Ladies and Gentlemen! I am very honoured to be invited to speak at Hart’s 15th annual World Fuels Conference. It is clear that over the past few years Hart has played a major role in bringing information to European legislators like myself and creating a dialogue on the issue of cleaner fuel and vehicle technology. I am convinced that we need to strengthen this transatlantic dialogue. In a global economy we need to reflect on and design global solutions. [:] I must say that many of the lessons that we have learned and we continue to learn in Europe on achieving cleaner air are coming from the US experience and particularly from California. What I feel we should work towards is a partnership rather than engage in a competitive race for, as you know, this is all about opening up markets. Last week the European Union adopted the compromise agreement between the Council of Ministers and the European Parliament. This was the result of the so called “conciliation talks”, a fundamental democratic process in which the Commission proposes legislation and the European Parliament shares the decision-making with 15 Member States, i.e. the Council. This was one of the most complex negotiations ever. The proposed legislation on fuel quality was one of the twins, the other being the directive on vehicle emissions. The two are inextricably linked, any move on one, would have a dramatic impact on the other.
In addition to the legal and technical complexities of the texts, there were the political difficulties of involving many actors: three departments of the European Commission, 15 governments and the European Parliament, not to say anything about the large number of lobbyists (from industries to NGOs). One could thus wonder if there was any chance for success. As declared by Ms. Ritt Bjerregaard, the European Commissioner for the environment, never in her wildest dreams did she think that such a far-reaching agreement could be obtained in such a short time. She then praised the Parliament for its determination to bring cleaner air to the European citizens. And indeed if we look at the entire process, from the original Commission proposal two years ago, to the resulting legislation, it is clear that the text has been dramatically improved due to the determination of all of the actors.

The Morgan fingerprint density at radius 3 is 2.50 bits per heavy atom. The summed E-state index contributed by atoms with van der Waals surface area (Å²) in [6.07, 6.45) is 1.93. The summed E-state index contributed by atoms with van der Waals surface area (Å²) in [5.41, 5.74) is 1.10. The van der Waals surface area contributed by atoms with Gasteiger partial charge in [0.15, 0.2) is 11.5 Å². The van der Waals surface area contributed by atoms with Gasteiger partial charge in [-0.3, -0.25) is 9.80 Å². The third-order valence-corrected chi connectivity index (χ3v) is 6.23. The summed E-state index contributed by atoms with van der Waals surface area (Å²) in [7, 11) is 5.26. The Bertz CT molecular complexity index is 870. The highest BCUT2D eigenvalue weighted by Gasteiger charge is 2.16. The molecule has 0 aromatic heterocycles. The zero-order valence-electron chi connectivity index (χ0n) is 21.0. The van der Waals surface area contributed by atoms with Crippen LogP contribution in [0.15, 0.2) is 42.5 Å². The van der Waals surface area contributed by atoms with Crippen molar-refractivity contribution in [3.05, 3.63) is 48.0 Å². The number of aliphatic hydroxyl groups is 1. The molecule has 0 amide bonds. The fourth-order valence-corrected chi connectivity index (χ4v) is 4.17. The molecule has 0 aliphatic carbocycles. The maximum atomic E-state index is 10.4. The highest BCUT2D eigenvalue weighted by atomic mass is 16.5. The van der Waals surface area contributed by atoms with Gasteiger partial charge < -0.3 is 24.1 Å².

At the end of the day our agreement was based on one major principle, flexibility. We had to take into consideration the differences between the Northern and Southern countries, their varying refining structures and in particular the problems related to the high-sulphur crude in the South. Therefore we built into the legislation the option for such countries to ask for limited derogations from the 2000 and 2005 sulphur specifications. Whereas these countries needed more time, others wanted the option to go faster and implement the 2005 specifications sooner. This is what we have coined the “phase-in option”. This is an instrument which allows the early introduction of cleaner fuels in all EU countries as to guarantee low sulphur and low aromatic fuels on their markets in particular to respond to new vehicle technology needs. It is important to note, that the use of derogations and the phase-in option are not mutually exclusive concepts. For instance, Italy may ask for a derogation on sulphur but as it has already committed itself to low-aromatics fuel it will phase-in such fuel sooner than 2005. Another aspect of this flexibility principle is that a country can mandate cleaner fuels with advanced environmental specs with a view towards protecting the health of the population in a specific agglomeration, or the environment, in a specific ecologically sensitive area. An important tool in the facilitation of the phase-in option is the use of tax differentiation.